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South Africa's Draft Tax Law Will Hinder Cryptocurrency Use

Law Firm: South Africa's Tax Draft Tax Could Affect Cryptocurrency Use


A South African law firm has published a short essay on the proposed tax legislation for cryptocurrency in the country. Cox Yeats Attorneys, a Durban-based firm, argues that the Taxation Amendment Bill, published by the National Treasury in July, will be

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Law Would 'Significantly Deter' Crypto Use

South Africa's National Treasury published in drafting a virtual currency law on July 16 in bitcoin and other cryptocurrencies. The bill is the country's first attempt to regulate the use of crypto assets, which have been largely unregulated until now. It includes changes to both the Income Tax Act and the Value Added Tax (VAT) Act for cryptocurrency taxation purposes.

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Wade Ogilvie, a cox partner at Cox Yeats Attorneys, "Welcoming the use of cryptocurrency in South Africa for both trading and investment purposes" Tribune. Cryptocurrencies as "financial instruments," he said. Loans in the same category as loans, debts and common stocks.

Ogilvie said this could have "a ripple effect throughout" South African tax legislation. He cited Section 22 of the Income Tax Act, which he also points to another section of the same law that specifically excludes financial instruments for this purpose.

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Wade Ogilvie

Cryptocurrency may not benefit from their undisposed cryptocurrency using the valuation method contemplated in Section 22, "Ogilvie said.

As the 11D of the Income Tax Act, which provides an undertaking for companies that invest in research and development in South Africa, specifically excludes the creation or development of financial instruments. This would include companies who mine or develop cryptocurrencies. "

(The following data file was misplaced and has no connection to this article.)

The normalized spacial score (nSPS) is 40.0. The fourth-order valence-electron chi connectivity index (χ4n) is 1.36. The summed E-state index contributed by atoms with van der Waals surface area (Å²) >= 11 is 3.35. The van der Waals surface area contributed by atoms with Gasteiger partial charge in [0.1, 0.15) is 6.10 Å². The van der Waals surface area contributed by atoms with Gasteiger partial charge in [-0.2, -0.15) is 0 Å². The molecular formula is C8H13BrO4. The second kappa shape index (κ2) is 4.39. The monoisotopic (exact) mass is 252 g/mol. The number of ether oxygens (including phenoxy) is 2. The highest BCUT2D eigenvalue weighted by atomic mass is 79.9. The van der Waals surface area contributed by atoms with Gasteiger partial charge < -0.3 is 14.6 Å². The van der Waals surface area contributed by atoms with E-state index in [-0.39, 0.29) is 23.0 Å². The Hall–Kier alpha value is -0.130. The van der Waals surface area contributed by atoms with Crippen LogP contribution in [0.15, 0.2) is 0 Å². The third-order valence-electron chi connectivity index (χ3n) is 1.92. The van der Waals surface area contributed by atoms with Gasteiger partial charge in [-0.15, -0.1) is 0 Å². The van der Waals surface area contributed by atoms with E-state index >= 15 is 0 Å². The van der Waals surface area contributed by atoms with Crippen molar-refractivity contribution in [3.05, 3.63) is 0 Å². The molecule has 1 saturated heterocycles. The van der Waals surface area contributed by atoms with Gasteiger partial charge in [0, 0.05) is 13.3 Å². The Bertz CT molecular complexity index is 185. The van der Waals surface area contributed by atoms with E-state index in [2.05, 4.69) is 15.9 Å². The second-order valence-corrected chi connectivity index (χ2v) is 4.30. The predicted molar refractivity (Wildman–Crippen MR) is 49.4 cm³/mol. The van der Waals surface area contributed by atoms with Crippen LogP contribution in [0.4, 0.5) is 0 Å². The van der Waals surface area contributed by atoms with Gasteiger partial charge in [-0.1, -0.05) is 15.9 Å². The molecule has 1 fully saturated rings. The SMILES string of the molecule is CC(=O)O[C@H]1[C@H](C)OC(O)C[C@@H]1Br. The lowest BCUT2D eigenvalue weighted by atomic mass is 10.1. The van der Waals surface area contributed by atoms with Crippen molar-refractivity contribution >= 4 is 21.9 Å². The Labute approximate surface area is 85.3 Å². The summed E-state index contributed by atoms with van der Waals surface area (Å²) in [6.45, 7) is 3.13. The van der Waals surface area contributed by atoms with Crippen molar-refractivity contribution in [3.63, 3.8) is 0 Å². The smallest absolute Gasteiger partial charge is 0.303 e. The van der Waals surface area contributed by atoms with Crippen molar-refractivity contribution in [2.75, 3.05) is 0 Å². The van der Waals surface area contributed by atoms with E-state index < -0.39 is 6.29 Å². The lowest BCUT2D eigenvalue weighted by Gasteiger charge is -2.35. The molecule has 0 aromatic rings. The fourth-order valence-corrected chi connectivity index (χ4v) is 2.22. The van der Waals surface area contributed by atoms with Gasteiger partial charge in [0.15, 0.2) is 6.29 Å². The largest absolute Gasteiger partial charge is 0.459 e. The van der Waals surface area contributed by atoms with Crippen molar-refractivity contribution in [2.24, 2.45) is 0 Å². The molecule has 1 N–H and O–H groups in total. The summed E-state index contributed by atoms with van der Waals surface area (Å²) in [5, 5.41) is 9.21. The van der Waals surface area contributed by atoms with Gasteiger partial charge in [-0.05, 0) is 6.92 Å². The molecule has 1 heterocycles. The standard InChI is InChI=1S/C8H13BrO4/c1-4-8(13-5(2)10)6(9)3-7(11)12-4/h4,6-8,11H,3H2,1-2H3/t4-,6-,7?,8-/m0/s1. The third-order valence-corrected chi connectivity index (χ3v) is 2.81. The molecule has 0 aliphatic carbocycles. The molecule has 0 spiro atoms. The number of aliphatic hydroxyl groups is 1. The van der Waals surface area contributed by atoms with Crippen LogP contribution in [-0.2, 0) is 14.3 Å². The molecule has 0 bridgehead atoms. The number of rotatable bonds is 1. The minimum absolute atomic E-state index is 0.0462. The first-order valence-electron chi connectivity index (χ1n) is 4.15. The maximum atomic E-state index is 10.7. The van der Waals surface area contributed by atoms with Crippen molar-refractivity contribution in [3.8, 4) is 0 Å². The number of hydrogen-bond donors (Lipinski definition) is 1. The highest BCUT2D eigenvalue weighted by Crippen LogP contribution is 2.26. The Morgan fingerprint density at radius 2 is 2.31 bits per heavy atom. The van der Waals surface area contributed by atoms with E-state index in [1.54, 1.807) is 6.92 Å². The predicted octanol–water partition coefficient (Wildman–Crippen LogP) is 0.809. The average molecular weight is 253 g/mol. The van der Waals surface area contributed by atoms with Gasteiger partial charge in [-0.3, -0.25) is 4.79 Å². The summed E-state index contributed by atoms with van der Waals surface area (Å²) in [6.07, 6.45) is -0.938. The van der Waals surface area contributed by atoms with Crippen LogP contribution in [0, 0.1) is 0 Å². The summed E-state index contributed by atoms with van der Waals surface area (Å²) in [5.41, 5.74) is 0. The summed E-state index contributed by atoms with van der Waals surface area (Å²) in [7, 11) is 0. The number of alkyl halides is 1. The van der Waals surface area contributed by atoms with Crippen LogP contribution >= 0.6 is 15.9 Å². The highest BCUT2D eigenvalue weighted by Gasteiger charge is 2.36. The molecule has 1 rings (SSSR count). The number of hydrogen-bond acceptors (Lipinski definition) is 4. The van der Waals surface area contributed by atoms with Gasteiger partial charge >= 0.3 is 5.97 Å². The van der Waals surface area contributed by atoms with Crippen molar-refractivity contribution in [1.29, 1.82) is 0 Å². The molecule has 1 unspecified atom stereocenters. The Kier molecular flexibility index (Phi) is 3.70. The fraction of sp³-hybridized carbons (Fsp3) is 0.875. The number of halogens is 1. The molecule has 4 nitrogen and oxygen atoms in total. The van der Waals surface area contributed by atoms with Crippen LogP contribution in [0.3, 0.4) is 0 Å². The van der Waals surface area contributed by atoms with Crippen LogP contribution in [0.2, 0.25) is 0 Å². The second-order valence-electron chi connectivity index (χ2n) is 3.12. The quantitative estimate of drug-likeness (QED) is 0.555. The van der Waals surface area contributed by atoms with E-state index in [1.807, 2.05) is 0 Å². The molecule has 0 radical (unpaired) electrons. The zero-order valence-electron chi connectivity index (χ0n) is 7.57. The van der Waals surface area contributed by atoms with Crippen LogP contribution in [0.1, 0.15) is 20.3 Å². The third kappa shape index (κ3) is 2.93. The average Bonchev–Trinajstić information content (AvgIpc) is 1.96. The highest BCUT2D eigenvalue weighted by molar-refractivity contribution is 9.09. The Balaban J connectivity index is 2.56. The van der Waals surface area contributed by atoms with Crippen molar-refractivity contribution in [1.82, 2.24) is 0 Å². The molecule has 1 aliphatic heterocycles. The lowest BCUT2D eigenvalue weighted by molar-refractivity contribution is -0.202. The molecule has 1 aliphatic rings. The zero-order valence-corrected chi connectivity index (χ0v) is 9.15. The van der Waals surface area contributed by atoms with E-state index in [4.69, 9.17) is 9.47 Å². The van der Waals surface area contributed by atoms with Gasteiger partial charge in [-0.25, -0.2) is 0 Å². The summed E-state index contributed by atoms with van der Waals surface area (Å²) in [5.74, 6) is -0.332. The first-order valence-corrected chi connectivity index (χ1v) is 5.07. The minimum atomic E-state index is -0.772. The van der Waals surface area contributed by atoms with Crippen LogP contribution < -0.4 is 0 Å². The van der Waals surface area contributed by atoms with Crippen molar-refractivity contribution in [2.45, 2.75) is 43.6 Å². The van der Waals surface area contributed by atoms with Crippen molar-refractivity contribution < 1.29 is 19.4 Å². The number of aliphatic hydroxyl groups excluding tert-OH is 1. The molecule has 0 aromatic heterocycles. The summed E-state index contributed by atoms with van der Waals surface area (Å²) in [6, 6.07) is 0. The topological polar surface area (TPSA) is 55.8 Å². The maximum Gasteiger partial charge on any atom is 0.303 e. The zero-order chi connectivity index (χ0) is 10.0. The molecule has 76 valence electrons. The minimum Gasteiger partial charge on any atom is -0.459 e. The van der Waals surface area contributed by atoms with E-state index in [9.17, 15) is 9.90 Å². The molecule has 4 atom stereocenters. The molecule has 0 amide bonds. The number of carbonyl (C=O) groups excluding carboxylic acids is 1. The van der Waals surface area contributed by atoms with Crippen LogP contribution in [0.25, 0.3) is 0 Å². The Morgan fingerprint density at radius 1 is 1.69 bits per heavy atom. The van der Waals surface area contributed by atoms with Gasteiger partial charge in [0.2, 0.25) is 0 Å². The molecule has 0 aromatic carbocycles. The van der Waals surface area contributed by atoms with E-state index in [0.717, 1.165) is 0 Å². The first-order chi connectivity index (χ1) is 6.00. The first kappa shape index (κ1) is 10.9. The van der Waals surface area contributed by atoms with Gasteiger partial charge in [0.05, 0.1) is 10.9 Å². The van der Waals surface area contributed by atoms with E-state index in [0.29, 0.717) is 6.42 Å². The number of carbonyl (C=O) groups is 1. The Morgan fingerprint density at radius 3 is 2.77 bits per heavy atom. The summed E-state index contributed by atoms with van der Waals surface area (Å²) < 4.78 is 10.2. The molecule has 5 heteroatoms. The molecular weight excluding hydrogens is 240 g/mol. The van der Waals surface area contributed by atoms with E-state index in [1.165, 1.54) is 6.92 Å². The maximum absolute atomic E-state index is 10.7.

Growing Cryptocurrency Adoption

Bitcoin adoption has grown sharply in South Africa over the past few years, in spite of regulatory concerns and falling cryptocurrency prices. The country, Africa's most sophisticated economy, has been consistently ranked as the highest in the world for "interest in" bitcoin, "according to Google Trends data.

Regulators have been largely cautious in their approach to cryptocurrency, as they are trying to avoid triggering the global financial industry. The South African Reserve Bank, has warned that the cryptocurrency is not "legal tender."

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Taxpayers in the country "are required to declare their gains and losses" involving crypto asset transactions. The South African tax regulator will "look at the intention of the taxpayer when determining whether the income is capital or revenue in nature."

Bad Law

Ogilvie said the draft law will also seek the acquisition of the existing income tax liability that "deals with the ring-fencing of the impairment of certain trades." This, again, will shortchange digital currency investors.

He wrote:

Although taxpayers who trade in cryptocurrency may set their own losses from income derived from other trades.

The bill includes that defining "financial services" as the "issue, acquisition, collection, buying or selling or transfer of ownership of any cryptocurrency."

"Cryptocurrency is not considered legal tender", "VAT vendors" providing wholly tax-deductible supplies "who accept cryptocurrency" as a form of payment will not be able to on-sell the cryptocurrency and claim the full input supplies mixed supplies, "Ogilvie explained. "Accordingly, only a portion of the input will be deductible."

He said that in his current form, the Taxation Laws Amendment The use of cryptocurrencies is on the rise and it may be that (the) Treasury, and the Reserve Bank, are forced to address the insurgence sooner than expected. "

What do you think about the proposed cryptocurrency taxation law in South Africa? Let us know in the comments section below.

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